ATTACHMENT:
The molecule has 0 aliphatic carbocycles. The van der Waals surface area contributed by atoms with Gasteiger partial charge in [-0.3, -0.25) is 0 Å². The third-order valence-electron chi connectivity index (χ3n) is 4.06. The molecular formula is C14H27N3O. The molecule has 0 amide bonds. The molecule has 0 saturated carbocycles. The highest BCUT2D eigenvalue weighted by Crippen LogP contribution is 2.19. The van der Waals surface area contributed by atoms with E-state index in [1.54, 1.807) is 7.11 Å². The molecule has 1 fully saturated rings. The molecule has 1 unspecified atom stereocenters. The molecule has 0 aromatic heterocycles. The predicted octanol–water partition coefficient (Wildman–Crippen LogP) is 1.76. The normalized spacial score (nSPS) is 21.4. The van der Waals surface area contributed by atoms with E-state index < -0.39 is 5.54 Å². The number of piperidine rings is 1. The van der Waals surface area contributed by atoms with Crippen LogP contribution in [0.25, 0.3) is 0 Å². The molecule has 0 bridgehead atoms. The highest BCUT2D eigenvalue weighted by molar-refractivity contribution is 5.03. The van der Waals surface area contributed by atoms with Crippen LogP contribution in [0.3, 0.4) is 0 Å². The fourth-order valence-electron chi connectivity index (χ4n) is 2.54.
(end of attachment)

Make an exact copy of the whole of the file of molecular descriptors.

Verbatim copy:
The molecule has 0 aliphatic carbocycles. The van der Waals surface area contributed by atoms with Gasteiger partial charge in [-0.3, -0.25) is 0 Å². The third-order valence-electron chi connectivity index (χ3n) is 4.06. The molecular formula is C14H27N3O. The molecule has 0 amide bonds. The molecule has 0 saturated carbocycles. The highest BCUT2D eigenvalue weighted by Crippen LogP contribution is 2.19. The van der Waals surface area contributed by atoms with E-state index in [1.54, 1.807) is 7.11 Å². The molecule has 1 fully saturated rings. The molecule has 1 unspecified atom stereocenters. The molecule has 0 aromatic heterocycles. The predicted octanol–water partition coefficient (Wildman–Crippen LogP) is 1.76. The normalized spacial score (nSPS) is 21.4. The van der Waals surface area contributed by atoms with E-state index < -0.39 is 5.54 Å². The number of piperidine rings is 1. The van der Waals surface area contributed by atoms with Crippen LogP contribution in [0.25, 0.3) is 0 Å². The molecule has 0 bridgehead atoms. The highest BCUT2D eigenvalue weighted by molar-refractivity contribution is 5.03. The van der Waals surface area contributed by atoms with Crippen LogP contribution in [0.3, 0.4) is 0 Å². The fourth-order valence-electron chi connectivity index (χ4n) is 2.54.